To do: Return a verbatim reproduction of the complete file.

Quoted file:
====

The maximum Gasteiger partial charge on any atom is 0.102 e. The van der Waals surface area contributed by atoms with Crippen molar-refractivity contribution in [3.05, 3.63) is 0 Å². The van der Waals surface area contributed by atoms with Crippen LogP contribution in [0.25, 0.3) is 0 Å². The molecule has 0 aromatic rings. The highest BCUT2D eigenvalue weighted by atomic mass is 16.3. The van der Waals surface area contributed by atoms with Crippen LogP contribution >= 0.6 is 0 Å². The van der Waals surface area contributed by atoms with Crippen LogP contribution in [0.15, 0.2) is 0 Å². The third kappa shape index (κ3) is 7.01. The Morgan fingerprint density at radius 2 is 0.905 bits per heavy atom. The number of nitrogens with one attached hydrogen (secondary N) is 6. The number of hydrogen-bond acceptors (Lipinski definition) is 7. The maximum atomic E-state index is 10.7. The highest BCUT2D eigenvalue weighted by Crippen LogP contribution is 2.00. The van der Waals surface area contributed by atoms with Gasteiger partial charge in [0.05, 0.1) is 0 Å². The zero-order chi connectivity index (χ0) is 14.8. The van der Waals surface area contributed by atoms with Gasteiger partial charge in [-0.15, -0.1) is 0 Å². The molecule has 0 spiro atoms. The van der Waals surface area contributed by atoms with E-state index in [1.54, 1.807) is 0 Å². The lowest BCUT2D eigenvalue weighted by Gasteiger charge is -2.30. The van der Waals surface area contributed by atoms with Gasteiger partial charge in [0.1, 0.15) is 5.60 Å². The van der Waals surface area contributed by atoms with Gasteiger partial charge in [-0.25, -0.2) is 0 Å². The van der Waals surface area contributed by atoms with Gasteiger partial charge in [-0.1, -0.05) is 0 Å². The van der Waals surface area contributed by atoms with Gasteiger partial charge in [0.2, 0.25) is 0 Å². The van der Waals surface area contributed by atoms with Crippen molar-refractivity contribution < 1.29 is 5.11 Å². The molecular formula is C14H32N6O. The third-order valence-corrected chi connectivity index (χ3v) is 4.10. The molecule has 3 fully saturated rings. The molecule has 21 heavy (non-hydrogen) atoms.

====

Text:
The maximum Gasteiger partial charge on any atom is 0.102 e. The van der Waals surface area contributed by atoms with Crippen molar-refractivity contribution in [3.05, 3.63) is 0 Å². The van der Waals surface area contributed by atoms with Crippen LogP contribution in [0.25, 0.3) is 0 Å². The molecule has 0 aromatic rings. The highest BCUT2D eigenvalue weighted by atomic mass is 16.3. The van der Waals surface area contributed by atoms with Crippen LogP contribution >= 0.6 is 0 Å². The van der Waals surface area contributed by atoms with Crippen LogP contribution in [0.15, 0.2) is 0 Å². The third kappa shape index (κ3) is 7.01. The Morgan fingerprint density at radius 2 is 0.905 bits per heavy atom. The number of nitrogens with one attached hydrogen (secondary N) is 6. The number of hydrogen-bond acceptors (Lipinski definition) is 7. The maximum atomic E-state index is 10.7. The highest BCUT2D eigenvalue weighted by Crippen LogP contribution is 2.00. The van der Waals surface area contributed by atoms with Gasteiger partial charge in [0.05, 0.1) is 0 Å². The zero-order chi connectivity index (χ0) is 14.8. The van der Waals surface area contributed by atoms with Gasteiger partial charge in [-0.15, -0.1) is 0 Å². The molecule has 0 spiro atoms. The van der Waals surface area contributed by atoms with E-state index in [1.54, 1.807) is 0 Å². The lowest BCUT2D eigenvalue weighted by Gasteiger charge is -2.30. The van der Waals surface area contributed by atoms with Gasteiger partial charge in [0.1, 0.15) is 5.60 Å². The van der Waals surface area contributed by atoms with Gasteiger partial charge in [-0.25, -0.2) is 0 Å². The van der Waals surface area contributed by atoms with Gasteiger partial charge in [-0.1, -0.05) is 0 Å². The van der Waals surface area contributed by atoms with Gasteiger partial charge in [0.2, 0.25) is 0 Å². The van der Waals surface area contributed by atoms with Crippen molar-refractivity contribution < 1.29 is 5.11 Å². The molecular formula is C14H32N6O. The third-order valence-corrected chi connectivity index (χ3v) is 4.10. The molecule has 3 fully saturated rings. The molecule has 21 heavy (non-hydrogen) atoms.